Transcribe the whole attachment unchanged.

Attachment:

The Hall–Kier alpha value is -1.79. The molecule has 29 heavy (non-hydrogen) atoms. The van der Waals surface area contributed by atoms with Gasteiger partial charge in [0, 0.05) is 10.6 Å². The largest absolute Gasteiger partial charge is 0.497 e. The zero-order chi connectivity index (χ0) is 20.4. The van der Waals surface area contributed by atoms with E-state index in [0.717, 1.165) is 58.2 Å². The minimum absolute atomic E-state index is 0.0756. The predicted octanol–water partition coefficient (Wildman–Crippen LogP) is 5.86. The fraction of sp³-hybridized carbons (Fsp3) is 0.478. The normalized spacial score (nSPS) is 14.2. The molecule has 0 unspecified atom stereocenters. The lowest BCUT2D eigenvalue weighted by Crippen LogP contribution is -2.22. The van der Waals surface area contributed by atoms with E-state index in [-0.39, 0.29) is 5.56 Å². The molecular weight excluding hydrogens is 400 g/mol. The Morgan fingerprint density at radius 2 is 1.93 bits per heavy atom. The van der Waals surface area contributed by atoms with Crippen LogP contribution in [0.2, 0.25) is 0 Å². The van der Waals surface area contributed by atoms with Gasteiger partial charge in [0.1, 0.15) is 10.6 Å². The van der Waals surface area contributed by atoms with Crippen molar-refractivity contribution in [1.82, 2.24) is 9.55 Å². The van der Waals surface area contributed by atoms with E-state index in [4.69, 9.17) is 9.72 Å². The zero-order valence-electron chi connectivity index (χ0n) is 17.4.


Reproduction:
The Hall–Kier alpha value is -1.79. The molecule has 29 heavy (non-hydrogen) atoms. The van der Waals surface area contributed by atoms with Gasteiger partial charge in [0, 0.05) is 10.6 Å². The largest absolute Gasteiger partial charge is 0.497 e. The zero-order chi connectivity index (χ0) is 20.4. The van der Waals surface area contributed by atoms with E-state index in [0.717, 1.165) is 58.2 Å². The minimum absolute atomic E-state index is 0.0756. The predicted octanol–water partition coefficient (Wildman–Crippen LogP) is 5.86. The fraction of sp³-hybridized carbons (Fsp3) is 0.478. The normalized spacial score (nSPS) is 14.2. The molecule has 0 unspecified atom stereocenters. The lowest BCUT2D eigenvalue weighted by Crippen LogP contribution is -2.22. The van der Waals surface area contributed by atoms with E-state index in [-0.39, 0.29) is 5.56 Å². The molecular weight excluding hydrogens is 400 g/mol. The Morgan fingerprint density at radius 2 is 1.93 bits per heavy atom. The van der Waals surface area contributed by atoms with Crippen LogP contribution in [0.2, 0.25) is 0 Å². The van der Waals surface area contributed by atoms with Gasteiger partial charge in [0.1, 0.15) is 10.6 Å². The van der Waals surface area contributed by atoms with Crippen molar-refractivity contribution in [1.82, 2.24) is 9.55 Å². The van der Waals surface area contributed by atoms with E-state index in [4.69, 9.17) is 9.72 Å². The zero-order valence-electron chi connectivity index (χ0n) is 17.4.